Gold, like other metals and precious minerals, have value because of 1) scarcity 2) non-reproducibility 3) usefulness. Gold is an element which has these three characteristics. You can't grow it in your garden (that's to you, mr. 'might as well use tulips' above), it's not lying around everywhere, and it has many, many applications in electronics, science, medicine (yes, really) and Goldschlager. It also has incredible malleability and lustre which makes it attractive for aesthetic purposes. It's completely biologically inert and non-toxic (unlike certain other heavy metals). It's a fantastic electrical conductor. It can be hammered so farking thin that it's a few molecules thick, and actually transparent (early sunglasses had lenses that were made of gold leaf). It happens to have a beautiful atomic structure, for whatever that's worth. It can be amalgamated with many other metals to give it different appearance and properties, dissolved into a brown powder by acid, and always recovered into pure gold. A few micrometers of gold will stop more radiation than thick leaded glass.

I could go on and on. I am very fascinated by gold. It has value, and not just because 'people give it value because it's pretty', like some here are claiming. This is also true about lead, copper, uranium, helium, rare earth elements, and a host of other finite materials that only exist in nature. Like I said, I don't give a damn about the economic debate, but don't go around saying stupid shiat like 'gold has no value'. There's nothing on this planet that can do certain things better than gold (a whole lot of certain things, really) and we can't make more of it. It has value because it has utility and scarcity, and it's been understood to be valuable by virtually every civilization in history for these reasons.
 
2011-10-14 08:55:12 PM

Samwise Gamgee: Hollie Maea: Its intrinsic value is so insignificant compared to the wealth it would be representing that this is completely irrelevant.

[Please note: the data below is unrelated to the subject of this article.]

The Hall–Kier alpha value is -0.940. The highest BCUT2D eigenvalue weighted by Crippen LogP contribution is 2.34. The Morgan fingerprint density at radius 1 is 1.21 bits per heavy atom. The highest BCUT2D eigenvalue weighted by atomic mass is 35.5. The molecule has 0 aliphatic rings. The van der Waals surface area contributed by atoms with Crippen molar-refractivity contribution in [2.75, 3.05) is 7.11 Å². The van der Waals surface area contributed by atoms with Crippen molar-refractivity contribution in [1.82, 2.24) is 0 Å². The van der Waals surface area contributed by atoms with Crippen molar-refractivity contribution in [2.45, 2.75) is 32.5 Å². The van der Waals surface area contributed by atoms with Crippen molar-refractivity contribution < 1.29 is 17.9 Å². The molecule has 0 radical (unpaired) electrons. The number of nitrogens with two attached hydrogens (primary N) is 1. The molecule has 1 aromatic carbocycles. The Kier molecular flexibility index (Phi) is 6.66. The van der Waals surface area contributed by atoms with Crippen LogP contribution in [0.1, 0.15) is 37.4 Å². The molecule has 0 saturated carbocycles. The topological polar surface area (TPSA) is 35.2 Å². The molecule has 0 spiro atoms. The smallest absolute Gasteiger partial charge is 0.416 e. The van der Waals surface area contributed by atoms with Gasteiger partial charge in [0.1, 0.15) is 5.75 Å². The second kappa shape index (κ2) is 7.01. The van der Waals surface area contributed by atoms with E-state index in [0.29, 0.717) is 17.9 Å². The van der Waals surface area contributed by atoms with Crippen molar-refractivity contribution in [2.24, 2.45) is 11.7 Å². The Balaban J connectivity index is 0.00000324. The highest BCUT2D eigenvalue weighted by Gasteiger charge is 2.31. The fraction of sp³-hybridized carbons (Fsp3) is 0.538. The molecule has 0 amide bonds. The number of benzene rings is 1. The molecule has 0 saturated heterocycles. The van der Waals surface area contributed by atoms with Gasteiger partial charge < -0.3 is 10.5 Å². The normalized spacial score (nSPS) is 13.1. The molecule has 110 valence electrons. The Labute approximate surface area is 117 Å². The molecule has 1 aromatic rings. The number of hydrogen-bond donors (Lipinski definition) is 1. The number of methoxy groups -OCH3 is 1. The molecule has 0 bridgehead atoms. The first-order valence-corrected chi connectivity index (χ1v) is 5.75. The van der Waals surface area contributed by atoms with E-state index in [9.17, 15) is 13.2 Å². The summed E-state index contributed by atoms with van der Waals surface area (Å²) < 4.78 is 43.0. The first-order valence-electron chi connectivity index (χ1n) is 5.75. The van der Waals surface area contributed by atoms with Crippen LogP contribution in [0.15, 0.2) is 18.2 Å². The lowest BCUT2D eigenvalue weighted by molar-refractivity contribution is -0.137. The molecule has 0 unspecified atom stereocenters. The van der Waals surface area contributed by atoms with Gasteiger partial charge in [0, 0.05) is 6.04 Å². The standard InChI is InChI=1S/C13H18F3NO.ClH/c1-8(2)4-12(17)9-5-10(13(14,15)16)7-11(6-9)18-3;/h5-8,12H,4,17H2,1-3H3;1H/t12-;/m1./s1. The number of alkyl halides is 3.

I'm seeing this a lot in this thread, and it's not correct. Look, I don't have an opinion on a gold-backed currency or a fiat-backed one. I don't have a degree in economics. So when I say that gold does have real value, it has nothing to do with this economic discussion.

Gold, like other metals and precious minerals, have value because of 1) scarcity 2) non-reproducibility 3) usefulness. Gold is an element which has these three characteristics. You can't grow it in your garden (that's to you, mr. 'might as well use tulips' above), it's not lying around everywhere, and it has many, many applications in electronics, science, medicine (yes, really) and Goldschlager. It also has incredible malleability and lustre which makes it attractive for aesthetic purposes. It's completely biologically inert and non-toxic (unlike certain other heavy metals). It's a fantastic electrical conductor. It can be hammered so farking thin that it's a few molecules thick, and actually transparent (early sunglasses had lenses that were made of gold leaf). It happens to have a beautiful atomic structure, for whatever that's worth. It can be amalgamated with many other metals to give it different appearance and properties, dissolved into a brown powder by acid, and always recovered into pure gold. A few micrometers of gold will stop more radiation than thick leaded glass.

I could go on and on. I am very fascinated by gold. It has value, and not just because 'people give it value because it's pretty', like some here are claiming. This is also true about lead, copper, uranium, helium, rare earth elements, and a host of other finite materials that only exist in nature. Like I said, I don't give a damn about the economic debate, but don't go around saying stupid shiat like 'gold has no value'. There's nothing on this planet that can do certain things better than gold (a whole lot of certain things, really) and we can't make more of it. It has value because it has utility and scarcity, and it's been understood to be valuable by virtually every civilization in history for these reasons.